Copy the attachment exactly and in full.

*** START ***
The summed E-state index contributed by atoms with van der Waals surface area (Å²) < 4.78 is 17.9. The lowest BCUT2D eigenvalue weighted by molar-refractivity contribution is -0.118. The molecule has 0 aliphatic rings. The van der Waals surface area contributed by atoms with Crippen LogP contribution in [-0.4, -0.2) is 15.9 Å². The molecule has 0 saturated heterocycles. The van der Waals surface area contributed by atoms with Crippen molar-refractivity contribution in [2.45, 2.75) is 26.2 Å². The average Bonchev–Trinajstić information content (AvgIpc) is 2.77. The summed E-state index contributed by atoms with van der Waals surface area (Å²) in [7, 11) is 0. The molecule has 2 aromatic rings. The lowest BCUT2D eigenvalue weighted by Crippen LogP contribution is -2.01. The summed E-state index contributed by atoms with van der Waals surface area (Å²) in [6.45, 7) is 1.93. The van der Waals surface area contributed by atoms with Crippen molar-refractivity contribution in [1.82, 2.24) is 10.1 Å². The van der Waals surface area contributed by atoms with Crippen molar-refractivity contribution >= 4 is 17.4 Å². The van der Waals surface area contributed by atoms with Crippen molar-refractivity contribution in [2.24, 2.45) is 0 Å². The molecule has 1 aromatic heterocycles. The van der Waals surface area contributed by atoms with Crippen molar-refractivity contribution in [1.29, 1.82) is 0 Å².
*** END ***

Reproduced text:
The summed E-state index contributed by atoms with van der Waals surface area (Å²) < 4.78 is 17.9. The lowest BCUT2D eigenvalue weighted by molar-refractivity contribution is -0.118. The molecule has 0 aliphatic rings. The van der Waals surface area contributed by atoms with Crippen LogP contribution in [-0.4, -0.2) is 15.9 Å². The molecule has 0 saturated heterocycles. The van der Waals surface area contributed by atoms with Crippen molar-refractivity contribution in [2.45, 2.75) is 26.2 Å². The average Bonchev–Trinajstić information content (AvgIpc) is 2.77. The summed E-state index contributed by atoms with van der Waals surface area (Å²) in [7, 11) is 0. The molecule has 2 aromatic rings. The lowest BCUT2D eigenvalue weighted by Crippen LogP contribution is -2.01. The summed E-state index contributed by atoms with van der Waals surface area (Å²) in [6.45, 7) is 1.93. The van der Waals surface area contributed by atoms with Crippen molar-refractivity contribution in [1.82, 2.24) is 10.1 Å². The van der Waals surface area contributed by atoms with Crippen molar-refractivity contribution >= 4 is 17.4 Å². The van der Waals surface area contributed by atoms with Crippen molar-refractivity contribution in [2.24, 2.45) is 0 Å². The molecule has 1 aromatic heterocycles. The van der Waals surface area contributed by atoms with Crippen molar-refractivity contribution in [1.29, 1.82) is 0 Å².